Why the Movie Theater Still Matters

I’ll be honest – I always liked Blade Runner but I never thought it was a great movie. To me it was just okay, a somewhat muddy film that never felt like it delivered on its sci-fi promises.

That was until I saw it on the big screen.

Blade Runner was released the year I was born. That was quite a good year for the summer movie – a single multiplex at the time could conceivably be showing Blade Runner, Poltergeist, The Thing, Star Trek II: The Wrath of Khan, E.T.: The Extra-Terrestrial all at the same time. (though I’m not sure any did).

Well since I had yet to even enter the single digits of my life, I didn’t get the opportunity to see Blade Runner in thetaers (although my first recollection of seeing a movie was at an outdoor stadium showing of E.T. years later in what must have been a re-release in Taiwan)

My first encounter with Blade Runner was on my family’s 22″ Standard Definition Cathode Ray Tube TV at home.

When I saw that my local second run theater was playing Blade Runner for their monthly classic movie night, I decided to give it another viewing. And WOW what a difference a big screen makes.

What looks kinda tacky on a TV, overwhelmed the senses on the big screne- the eye could wander and pick out each little window light of the city. The mood and atmosphere of the Blade Runner universe was palpable – something that I never felt watching this film at home.

Take for instance this “mother-of-all-photo-forensics” scene:

As a thumbnail size it just looks dark and uninteresting. When they show the machine at work, it doesn’t even completely fill the screen at first (my TV at home was bigger than that). And frankly just watching Harrison Ford constantly repeat “Enhance” isn’t what you think would make compelling cinema.

But when you watch it in a movie theater – it’s a totally different experience. You get sucked in. A scene like that photo analysis is allowed to breathe – allowed to stretch out because you just want to soak in the punk-noir setting.

We talk about cutting and montage when it comes to shots like the Psycho Shower Scene, or the show down from The Good, The Bad and the Ugly but we rarely talk about the creation of mood though lighting, sound and editing in the scenes that more subtle and quiet. Perhaps that is the result of the “MTV style” of cutting – where we use fast editing to accentuate drama. The subtle nuance of a quiet scene just don’t have the big impact in the small screen experience.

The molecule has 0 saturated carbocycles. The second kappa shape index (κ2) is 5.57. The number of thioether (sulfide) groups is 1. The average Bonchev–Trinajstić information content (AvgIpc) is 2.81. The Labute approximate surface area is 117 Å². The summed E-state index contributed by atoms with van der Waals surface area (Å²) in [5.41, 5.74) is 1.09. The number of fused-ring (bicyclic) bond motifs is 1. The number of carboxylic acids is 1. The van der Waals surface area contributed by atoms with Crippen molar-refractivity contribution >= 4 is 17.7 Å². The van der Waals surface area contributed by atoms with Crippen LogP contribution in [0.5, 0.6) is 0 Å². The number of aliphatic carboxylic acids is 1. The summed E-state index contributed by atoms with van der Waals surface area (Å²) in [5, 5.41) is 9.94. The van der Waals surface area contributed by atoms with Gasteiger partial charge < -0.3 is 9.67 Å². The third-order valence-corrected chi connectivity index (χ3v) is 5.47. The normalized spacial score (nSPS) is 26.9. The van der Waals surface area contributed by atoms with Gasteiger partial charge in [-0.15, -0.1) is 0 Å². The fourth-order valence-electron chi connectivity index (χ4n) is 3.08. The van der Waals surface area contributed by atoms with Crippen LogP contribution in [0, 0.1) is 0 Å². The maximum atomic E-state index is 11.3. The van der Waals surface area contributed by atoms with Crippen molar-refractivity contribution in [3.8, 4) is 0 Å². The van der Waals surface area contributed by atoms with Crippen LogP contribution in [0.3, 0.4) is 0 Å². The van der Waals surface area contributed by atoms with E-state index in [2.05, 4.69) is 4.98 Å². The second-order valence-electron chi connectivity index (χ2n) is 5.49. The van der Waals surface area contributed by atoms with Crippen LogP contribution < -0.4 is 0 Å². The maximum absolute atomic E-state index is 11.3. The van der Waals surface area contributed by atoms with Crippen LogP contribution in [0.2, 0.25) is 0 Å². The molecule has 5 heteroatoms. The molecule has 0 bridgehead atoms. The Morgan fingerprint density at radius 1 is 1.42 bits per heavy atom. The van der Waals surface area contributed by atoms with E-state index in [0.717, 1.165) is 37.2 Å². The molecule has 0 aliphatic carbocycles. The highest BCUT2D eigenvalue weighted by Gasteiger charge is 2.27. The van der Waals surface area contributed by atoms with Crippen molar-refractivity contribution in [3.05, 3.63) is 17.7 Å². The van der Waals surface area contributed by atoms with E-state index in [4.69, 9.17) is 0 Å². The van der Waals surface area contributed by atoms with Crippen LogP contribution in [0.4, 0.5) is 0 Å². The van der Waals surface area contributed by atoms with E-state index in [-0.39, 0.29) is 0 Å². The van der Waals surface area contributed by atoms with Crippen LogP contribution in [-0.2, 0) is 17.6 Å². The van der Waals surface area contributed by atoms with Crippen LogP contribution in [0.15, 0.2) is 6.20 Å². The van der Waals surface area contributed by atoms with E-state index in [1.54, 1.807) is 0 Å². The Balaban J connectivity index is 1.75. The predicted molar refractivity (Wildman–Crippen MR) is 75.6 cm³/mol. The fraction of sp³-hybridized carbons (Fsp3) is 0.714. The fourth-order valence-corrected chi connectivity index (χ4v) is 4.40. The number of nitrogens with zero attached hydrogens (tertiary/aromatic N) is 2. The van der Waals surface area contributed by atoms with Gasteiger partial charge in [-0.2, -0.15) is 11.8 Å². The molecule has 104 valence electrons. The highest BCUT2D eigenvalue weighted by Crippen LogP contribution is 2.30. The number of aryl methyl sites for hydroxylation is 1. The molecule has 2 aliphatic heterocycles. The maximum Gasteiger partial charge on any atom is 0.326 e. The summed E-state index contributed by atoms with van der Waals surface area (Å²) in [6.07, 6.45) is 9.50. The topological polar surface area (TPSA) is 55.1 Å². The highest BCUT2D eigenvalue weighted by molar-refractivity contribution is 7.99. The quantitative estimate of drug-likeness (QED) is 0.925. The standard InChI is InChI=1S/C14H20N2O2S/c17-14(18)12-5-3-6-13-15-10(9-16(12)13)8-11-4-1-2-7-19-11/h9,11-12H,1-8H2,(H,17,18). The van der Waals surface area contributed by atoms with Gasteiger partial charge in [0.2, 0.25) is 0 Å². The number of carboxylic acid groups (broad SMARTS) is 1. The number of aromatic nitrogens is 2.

The movie theater is still a uniquely different experience than anything you get at home (unless you’ve invested quite a bit of money for a good home theater setup). Even still, the experience – the getting dressed, going to the theater, dealing with the crowds, paying for the ticket – all that puts you in a very different mindset in how you approach a film versus the trap of endlessly browsing Netflix for something decent to watch only to fall asleep 15 minutes after you finally settled on something.

Okay sure, there’s always the possibility of the inconsiderate movie goer: the texters, the talkers, the people that think it’s appropriate to bring a crying baby into an R-Rated move. Movie theater management should take a stronger stance on these people if they want to survive as a business but it doesn’t negate the point I’m making.

If you really want to appreciate films – seek out screenings of classic films at your local movie theaters and see those films in a way that they were originally presented – to an audience on a large screen (even if it is digital). Although we have many more options for entertainment, the communal movie theater going experience is really one that is still worth the money and effort.

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About The Author

John P. Hess A man in search of a cinematic story.

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